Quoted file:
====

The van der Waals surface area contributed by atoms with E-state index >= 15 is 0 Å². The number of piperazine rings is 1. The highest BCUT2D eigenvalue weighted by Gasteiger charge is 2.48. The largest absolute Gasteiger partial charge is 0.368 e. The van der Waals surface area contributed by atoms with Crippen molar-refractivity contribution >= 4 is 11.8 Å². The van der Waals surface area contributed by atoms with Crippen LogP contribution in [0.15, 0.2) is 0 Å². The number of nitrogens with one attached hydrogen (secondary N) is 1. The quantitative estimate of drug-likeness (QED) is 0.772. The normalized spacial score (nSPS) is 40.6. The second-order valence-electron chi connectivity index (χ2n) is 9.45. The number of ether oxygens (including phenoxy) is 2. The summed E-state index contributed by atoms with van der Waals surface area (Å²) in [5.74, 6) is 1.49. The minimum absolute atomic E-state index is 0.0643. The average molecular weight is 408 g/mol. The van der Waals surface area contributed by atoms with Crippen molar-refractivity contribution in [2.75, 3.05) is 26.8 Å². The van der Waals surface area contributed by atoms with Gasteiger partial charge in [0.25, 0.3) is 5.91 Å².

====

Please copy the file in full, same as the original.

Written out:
The van der Waals surface area contributed by atoms with E-state index >= 15 is 0 Å². The number of piperazine rings is 1. The highest BCUT2D eigenvalue weighted by Gasteiger charge is 2.48. The largest absolute Gasteiger partial charge is 0.368 e. The van der Waals surface area contributed by atoms with Crippen molar-refractivity contribution >= 4 is 11.8 Å². The van der Waals surface area contributed by atoms with Crippen LogP contribution in [0.15, 0.2) is 0 Å². The number of nitrogens with one attached hydrogen (secondary N) is 1. The quantitative estimate of drug-likeness (QED) is 0.772. The normalized spacial score (nSPS) is 40.6. The second-order valence-electron chi connectivity index (χ2n) is 9.45. The number of ether oxygens (including phenoxy) is 2. The summed E-state index contributed by atoms with van der Waals surface area (Å²) in [5.74, 6) is 1.49. The minimum absolute atomic E-state index is 0.0643. The average molecular weight is 408 g/mol. The van der Waals surface area contributed by atoms with Crippen molar-refractivity contribution in [2.75, 3.05) is 26.8 Å². The van der Waals surface area contributed by atoms with Gasteiger partial charge in [0.25, 0.3) is 5.91 Å².